Freeware (Sourceforge, etc) audio processing programs
Audacity (win, *nix, mac)
record, edit, export audio files.
(Bulk Convert/Transcode) First you load a file, then Import all the files you also want to to convert. Use Shift + Click or Ctrl + Click to select multiple files. Choose Export Multiple and then choose the desired audio format you want to convert to (it’s mp3 by default) and the destination you want the files to go
fre:ac – free audio converter
Audio converter and CD ripper for various formats
winLAME is an encoder for several audio formats, including mp3 (MPEG Layer 3), Ogg Vorbis and more. winLAME lets you set up the encoding process with an easy-to-use wizard-style user interface.
http://winlame.sourceforge.net/index.php (Winlame 2010 b2)
The universal tag editor and more …
Mp3tag is a powerful and easy-to-use tool to edit metadata of audio files.
It supports batch tag-editing of ID3v1, ID3v2.3, ID3v2.4, iTunes MP4, WMA, Vorbis Comments and APE Tags for multiple files at once covering a variety of audio formats.
Audio CD Ripping
Exact Audio Copy http://exactaudiocopy.de/
Power users only, can be slow, but useful for the slightly damaged CD.
Fair Stairs http://www.fairstars.com/cd_ripper/index.html
really good, fast, CDDB supported
Audio Grabber http://www.audiograbber.org/
May install a BHO if you are not careful reading the dialog boxes
VLC Win, Android, *nix, Mac https://www.videolan.org/vlc/
all others pale compared to it.
WAV, OGG, FLAC and MP3 all have easily accessible, inexpensive or free, editing software
I do not recommend using software locked into one vendor or platform.
Music Song Database [CDDB ]
GRACENOTE is used by Nero SW when ID’ing CD’s while Ripping
http://www.freedb.org is useful by individual users, and some software
MP3 Bitrate suggestions
Mikes personal summary:
Archival Storage: FLAC (lossless & metadata)
Show content: MP3 (much smaller files, & metadata)
Constant Bit Rate (some players have trouble with Variable)
48kbps Talk only, NEVER music
96Kbps Talk only, Music will suffer some
128kbps Most music, slight artifacts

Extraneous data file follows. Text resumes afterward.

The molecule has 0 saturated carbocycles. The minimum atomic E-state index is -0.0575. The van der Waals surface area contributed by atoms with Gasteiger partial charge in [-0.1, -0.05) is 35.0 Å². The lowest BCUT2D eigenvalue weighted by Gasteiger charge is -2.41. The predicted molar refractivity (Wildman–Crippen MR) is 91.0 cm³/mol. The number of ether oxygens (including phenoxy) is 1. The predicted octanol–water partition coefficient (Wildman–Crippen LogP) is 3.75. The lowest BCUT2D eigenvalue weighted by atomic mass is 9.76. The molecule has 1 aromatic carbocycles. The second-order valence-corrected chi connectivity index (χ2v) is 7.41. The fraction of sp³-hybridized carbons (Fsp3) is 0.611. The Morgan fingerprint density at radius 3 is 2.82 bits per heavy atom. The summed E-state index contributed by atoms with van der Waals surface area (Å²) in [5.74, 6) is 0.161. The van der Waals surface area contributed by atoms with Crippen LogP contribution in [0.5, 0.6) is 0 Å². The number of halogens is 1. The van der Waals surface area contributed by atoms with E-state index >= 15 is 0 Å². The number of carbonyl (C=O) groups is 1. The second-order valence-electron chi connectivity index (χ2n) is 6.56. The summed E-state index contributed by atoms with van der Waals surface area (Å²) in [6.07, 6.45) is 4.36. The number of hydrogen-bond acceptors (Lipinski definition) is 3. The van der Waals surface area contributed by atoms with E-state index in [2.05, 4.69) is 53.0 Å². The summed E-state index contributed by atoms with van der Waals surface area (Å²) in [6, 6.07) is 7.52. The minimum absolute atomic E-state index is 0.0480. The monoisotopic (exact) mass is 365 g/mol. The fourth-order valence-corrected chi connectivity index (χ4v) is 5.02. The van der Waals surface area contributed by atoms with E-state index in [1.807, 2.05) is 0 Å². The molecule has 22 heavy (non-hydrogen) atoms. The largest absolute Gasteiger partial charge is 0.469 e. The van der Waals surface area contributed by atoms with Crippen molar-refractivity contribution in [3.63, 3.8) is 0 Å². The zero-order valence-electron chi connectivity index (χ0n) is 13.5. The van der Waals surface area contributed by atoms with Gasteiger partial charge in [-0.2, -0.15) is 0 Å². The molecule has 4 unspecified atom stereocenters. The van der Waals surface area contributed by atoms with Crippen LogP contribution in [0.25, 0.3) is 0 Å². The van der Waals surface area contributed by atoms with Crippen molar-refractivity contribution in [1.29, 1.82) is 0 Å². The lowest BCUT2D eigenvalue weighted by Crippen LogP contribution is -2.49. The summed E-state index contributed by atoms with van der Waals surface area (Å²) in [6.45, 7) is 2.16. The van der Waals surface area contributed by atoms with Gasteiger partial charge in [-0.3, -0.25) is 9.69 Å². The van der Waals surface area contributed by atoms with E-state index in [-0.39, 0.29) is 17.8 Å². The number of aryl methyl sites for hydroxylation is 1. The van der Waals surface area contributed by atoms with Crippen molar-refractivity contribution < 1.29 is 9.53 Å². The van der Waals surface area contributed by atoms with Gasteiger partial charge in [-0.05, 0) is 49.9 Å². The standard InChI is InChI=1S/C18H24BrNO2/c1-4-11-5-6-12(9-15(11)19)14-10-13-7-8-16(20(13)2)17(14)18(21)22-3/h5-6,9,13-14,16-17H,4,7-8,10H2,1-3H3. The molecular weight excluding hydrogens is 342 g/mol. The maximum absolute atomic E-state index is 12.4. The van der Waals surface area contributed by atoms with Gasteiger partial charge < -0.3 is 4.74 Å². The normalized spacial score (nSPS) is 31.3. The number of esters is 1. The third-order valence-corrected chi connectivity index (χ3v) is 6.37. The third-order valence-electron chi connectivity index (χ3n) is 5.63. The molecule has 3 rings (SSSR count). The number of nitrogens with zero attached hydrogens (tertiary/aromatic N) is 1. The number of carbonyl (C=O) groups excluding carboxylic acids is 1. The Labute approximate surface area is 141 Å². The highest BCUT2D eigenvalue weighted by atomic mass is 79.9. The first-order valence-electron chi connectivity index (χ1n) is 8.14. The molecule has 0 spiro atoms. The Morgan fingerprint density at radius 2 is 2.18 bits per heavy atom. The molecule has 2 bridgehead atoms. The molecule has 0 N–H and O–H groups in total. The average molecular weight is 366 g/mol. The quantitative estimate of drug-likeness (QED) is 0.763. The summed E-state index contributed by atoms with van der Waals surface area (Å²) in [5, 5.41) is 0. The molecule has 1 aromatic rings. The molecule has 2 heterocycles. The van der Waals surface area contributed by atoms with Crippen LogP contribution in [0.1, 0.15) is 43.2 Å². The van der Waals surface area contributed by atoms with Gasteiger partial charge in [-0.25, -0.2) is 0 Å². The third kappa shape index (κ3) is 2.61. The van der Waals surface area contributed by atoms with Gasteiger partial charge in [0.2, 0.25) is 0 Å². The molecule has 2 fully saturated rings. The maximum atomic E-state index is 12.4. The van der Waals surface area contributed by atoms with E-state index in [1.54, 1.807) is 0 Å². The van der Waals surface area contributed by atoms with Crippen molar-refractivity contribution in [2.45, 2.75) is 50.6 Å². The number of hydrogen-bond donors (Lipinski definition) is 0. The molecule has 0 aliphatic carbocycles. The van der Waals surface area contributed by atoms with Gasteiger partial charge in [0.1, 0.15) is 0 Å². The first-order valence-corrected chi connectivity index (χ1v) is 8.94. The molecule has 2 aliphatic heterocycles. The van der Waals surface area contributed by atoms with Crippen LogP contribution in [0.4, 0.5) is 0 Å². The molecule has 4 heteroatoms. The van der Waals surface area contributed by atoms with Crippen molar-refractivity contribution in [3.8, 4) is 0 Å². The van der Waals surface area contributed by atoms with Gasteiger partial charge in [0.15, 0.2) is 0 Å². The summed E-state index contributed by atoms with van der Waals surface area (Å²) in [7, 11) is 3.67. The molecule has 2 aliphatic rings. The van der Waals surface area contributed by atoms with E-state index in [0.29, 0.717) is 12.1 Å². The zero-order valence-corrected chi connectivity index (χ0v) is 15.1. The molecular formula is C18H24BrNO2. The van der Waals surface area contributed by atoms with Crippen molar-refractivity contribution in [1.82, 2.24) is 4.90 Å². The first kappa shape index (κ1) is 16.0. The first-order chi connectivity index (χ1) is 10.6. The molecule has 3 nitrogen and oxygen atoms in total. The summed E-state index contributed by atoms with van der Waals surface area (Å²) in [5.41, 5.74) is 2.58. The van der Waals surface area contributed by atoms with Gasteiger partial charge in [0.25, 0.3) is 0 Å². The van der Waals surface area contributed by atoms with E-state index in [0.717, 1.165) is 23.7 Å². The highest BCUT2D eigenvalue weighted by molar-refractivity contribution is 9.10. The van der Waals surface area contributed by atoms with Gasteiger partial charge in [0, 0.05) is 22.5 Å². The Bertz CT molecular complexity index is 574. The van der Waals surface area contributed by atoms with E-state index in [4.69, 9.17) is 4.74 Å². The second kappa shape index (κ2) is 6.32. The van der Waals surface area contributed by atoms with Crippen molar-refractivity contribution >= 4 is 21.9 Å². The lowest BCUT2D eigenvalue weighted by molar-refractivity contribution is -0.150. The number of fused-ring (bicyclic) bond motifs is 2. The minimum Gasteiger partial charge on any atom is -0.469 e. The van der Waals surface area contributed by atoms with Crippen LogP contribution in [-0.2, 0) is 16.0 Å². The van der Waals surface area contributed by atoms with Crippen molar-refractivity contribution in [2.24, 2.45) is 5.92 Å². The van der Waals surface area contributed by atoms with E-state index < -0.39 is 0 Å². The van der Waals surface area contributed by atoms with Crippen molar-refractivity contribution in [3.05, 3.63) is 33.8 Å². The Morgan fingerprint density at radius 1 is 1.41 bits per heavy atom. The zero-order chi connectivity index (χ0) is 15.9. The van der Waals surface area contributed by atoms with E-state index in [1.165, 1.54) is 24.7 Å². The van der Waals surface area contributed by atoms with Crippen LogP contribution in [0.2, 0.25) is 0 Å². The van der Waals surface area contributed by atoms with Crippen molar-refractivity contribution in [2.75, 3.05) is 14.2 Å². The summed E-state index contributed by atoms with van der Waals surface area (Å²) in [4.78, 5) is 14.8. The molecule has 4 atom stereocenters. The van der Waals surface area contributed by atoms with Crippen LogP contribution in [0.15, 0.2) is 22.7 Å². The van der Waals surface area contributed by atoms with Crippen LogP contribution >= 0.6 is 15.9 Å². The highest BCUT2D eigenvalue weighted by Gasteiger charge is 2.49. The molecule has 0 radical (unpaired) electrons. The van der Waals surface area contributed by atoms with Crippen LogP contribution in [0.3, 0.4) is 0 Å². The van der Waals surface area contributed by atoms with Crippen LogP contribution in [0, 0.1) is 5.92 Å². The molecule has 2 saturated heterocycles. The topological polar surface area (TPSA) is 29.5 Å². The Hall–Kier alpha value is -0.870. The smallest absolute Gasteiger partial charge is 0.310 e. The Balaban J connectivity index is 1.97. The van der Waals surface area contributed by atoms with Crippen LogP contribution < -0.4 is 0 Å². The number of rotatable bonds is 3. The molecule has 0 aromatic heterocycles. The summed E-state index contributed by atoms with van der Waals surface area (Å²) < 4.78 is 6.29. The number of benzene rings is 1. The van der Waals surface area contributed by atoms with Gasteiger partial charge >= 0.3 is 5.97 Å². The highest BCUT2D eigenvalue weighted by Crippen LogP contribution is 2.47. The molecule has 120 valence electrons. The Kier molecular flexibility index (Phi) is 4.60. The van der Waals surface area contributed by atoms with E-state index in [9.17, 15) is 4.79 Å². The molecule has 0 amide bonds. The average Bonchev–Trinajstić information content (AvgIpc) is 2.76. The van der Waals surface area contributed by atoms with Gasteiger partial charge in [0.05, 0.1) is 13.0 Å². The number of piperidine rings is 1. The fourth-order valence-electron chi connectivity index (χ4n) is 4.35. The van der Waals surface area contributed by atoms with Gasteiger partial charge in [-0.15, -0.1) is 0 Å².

160Kbps Really great audio source material
192Kbps Outstanding audio source material, file size getting larger….
256kbps Huge files, near CD quality,
must have dog’s ears to discern improvement over 192kbps
//////// and for the sources of my opinions: \\\\\\\\\\\
The absolute lowest 128kbps
The happy medium between small file sizes and true CD quality audio is a 256kbps bit rate. This offers vastly superior sound quality over 128kbps, without eating up too much disk space. The difference in quality between 128kbps and 256kbps is vast and immediately obvious — your favourite tunes encoded at 256kbps will sound stunning in comparison to the same tracks encoded at 128kbps.
One final consideration should be to encode MP3s using a ‘variable bit rate’ instead of a ‘constant bit rate’. Using VBR allows the MP3 encoder to use lower bit rates during quieter or less complex parts of a song, and significantly higher bit rates during more complex sections.
MP3 files can be created at CBR (Constant Bit Rate) values from 8Kbps to 320Kbps. Spoken word is still perfectly intelligible down to about 24Kbps, which is usually perfectly sufficient for podcasts, talk radio, and so on. Solo acoustic music performances could be acceptable at 48Kbps, although 64Kbps is probably more in line with AM radio quality.
For reasonable-quality ensemble music, many people consider 128Kbps a good baseline, especially if the intended destination is computer speakers or in-car audio systems. However, when listening on a hi-fi or on studio playback gear, many musicians find 128Kbps difficult to listen to, especially since the frequency response falls off rapidly above 16kHz, high‑frequency sounds such as cymbals sound distinctly harsh, and you can often hear a low-level background ‘warbling’ sound, which is the main reason that some people dislike this rate.